Date: April 21, 2009
Time: 8:00 p.m.
Television: TNT and Fox Sports Detroit Plus
Series: Cleveland leads, 1-0
Las Vegas projection
Spread: Detroit +11.5
Score: Cleveland wins 95-83
Detroit offensive rating: 107.4 (21st)
Detroit defensive rating: 108.0 (16th)
Detroit pace: 86.7 (29th)
Cleveland offensive rating: 112.4 (4th)
Cleveland defensive rating: 102.4 (3rd)
Cleveland pace: 88.7 (25th)
Score: Cleveland wins 97-92
For the Pistons to win game two, they must start by defending LeBron James better. The soon-to-be-named MVP had 38 points on 20 shots, eight rebounds, seven assists and no turnovers in 41 minutes in game one.
Detroit has no shortage of plans.
Michael Curry via pistons.com:
“I think it’s about our aggressiveness. Before this I told them four turnovers said that we weren’t aggressive enough. And so we’ve got to make [Cleveland] turn the ball over more,” Curry said at Sunday’s practice. “We also have to get their shooting percentage down.”
Curry via the Free Press:
“Whatever we are trying to take away, we have to be more aggressive taking it away,” Curry said of James. “When we trap him, we got to aggressively trap him. When we contain him and try to make him shoot contested jumpers, we got to do that.”
Tayshaun Prince via the Detroit News:
“It’s going to take a team effort to slow him down,” Prince said. “We have to take the ball out of his hands and limit his shots in the paint.”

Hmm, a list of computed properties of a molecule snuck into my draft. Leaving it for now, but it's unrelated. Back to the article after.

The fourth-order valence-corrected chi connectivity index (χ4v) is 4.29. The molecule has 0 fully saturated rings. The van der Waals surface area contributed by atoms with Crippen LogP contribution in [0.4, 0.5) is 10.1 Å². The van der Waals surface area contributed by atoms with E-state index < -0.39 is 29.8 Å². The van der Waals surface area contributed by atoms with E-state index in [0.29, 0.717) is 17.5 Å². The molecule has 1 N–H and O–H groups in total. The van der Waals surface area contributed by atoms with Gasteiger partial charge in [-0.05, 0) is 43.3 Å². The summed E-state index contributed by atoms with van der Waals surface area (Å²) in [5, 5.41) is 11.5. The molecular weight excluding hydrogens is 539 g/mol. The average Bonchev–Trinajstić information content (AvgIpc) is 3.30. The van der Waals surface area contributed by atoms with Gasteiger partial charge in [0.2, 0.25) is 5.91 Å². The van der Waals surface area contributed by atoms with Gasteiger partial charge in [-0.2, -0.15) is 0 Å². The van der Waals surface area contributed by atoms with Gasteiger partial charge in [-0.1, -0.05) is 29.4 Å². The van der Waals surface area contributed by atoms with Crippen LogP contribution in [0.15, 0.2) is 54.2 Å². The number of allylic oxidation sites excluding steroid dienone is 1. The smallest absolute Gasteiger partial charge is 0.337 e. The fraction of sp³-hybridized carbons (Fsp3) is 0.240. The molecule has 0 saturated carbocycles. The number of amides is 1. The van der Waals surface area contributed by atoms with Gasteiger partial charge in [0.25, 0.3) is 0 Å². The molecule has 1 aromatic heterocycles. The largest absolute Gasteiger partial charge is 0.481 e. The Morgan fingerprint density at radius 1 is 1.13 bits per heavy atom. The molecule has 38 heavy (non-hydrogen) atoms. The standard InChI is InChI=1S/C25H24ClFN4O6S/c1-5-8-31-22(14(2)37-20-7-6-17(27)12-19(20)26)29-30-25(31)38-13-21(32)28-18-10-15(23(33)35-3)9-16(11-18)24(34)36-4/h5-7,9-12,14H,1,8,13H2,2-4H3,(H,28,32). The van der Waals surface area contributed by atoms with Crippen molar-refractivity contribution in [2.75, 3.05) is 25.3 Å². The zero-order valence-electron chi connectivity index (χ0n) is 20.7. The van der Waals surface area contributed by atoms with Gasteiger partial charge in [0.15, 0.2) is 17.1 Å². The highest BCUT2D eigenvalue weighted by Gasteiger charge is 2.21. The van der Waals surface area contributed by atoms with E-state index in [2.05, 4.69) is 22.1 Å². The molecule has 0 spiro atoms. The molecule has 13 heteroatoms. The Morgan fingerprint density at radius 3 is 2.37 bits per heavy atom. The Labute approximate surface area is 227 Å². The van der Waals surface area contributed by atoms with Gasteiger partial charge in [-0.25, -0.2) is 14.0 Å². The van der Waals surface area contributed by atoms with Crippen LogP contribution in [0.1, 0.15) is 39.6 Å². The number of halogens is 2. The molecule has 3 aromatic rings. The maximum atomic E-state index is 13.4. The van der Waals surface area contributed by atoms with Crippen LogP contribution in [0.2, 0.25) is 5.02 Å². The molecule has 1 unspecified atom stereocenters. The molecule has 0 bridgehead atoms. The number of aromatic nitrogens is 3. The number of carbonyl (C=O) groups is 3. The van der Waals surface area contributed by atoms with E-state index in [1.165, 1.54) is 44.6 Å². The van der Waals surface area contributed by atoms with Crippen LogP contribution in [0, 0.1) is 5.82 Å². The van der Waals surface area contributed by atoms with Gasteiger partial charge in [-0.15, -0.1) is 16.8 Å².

Richard Hamilton via the Detroit News:
“You can’t have LeBron relax on defense,” Richard Hamilton said. “That’s what he’s trying to do right now. He’s trying to play safety (akin to a football safety), being around the rim and helping teammates. We have to make him play defense and wear him out on that end. He means so much on the offensive end for them. We have to find ways for him to play defense.”
And Rasheed Wallace via the Detroit News:
“Knuckling up, bottom line,” Rasheed Wallace said. “There are no tricks we’re going to add. Just straighten on up.”
It seems the Pistons plan is to play more aggressively, force more turnovers, lower Cleveland’s shooting percentage, contest shots, play as a team, execute better offensively and get tougher. Right.
Look, I’m not going to criticize these guys too much because, what are they supposed to say? Nobody can stop LeBron, and few teams have the defense to slow him. Detroit isn’t one of them.
I suspect the Pistons will consistently double him, a tactic they rarely use. If they don’t, he’ll probably repeat his last performance.
LeBron’s supporting cast drew criticism after Saturday. If they played a complete game without James the same way they did in the seven minutes he was on the bench, they would have lost by 27.
But this is a capable group, and LeBron is an excellent passer. If Detroit double teams, he will pick the Pistons apart and the rest of the Cavaliers will soar.
It’s a lose-lose situation, and I think Detroit knows it. From Chris McCosky of the Detroit News:
For whatever reason, avoiding the Cavaliers wasn’t a motivating factor for this team. Talking to the veterans, it was if they had long since resigned themselves to the bottom of the bracket and an early exit.
It was fitting that a coach — probably Michael Curry — wrote “Do we believe?” on the message board inside the Pistons locker room before Game 1. It’s a fair question. And, in truth, the answer would be no. They haven’t believed in a long time. But that’s probably for the best, because now there’s no doubt about charting a new course.
Come back at 8 p.m. to participate in a live blog of today’s game.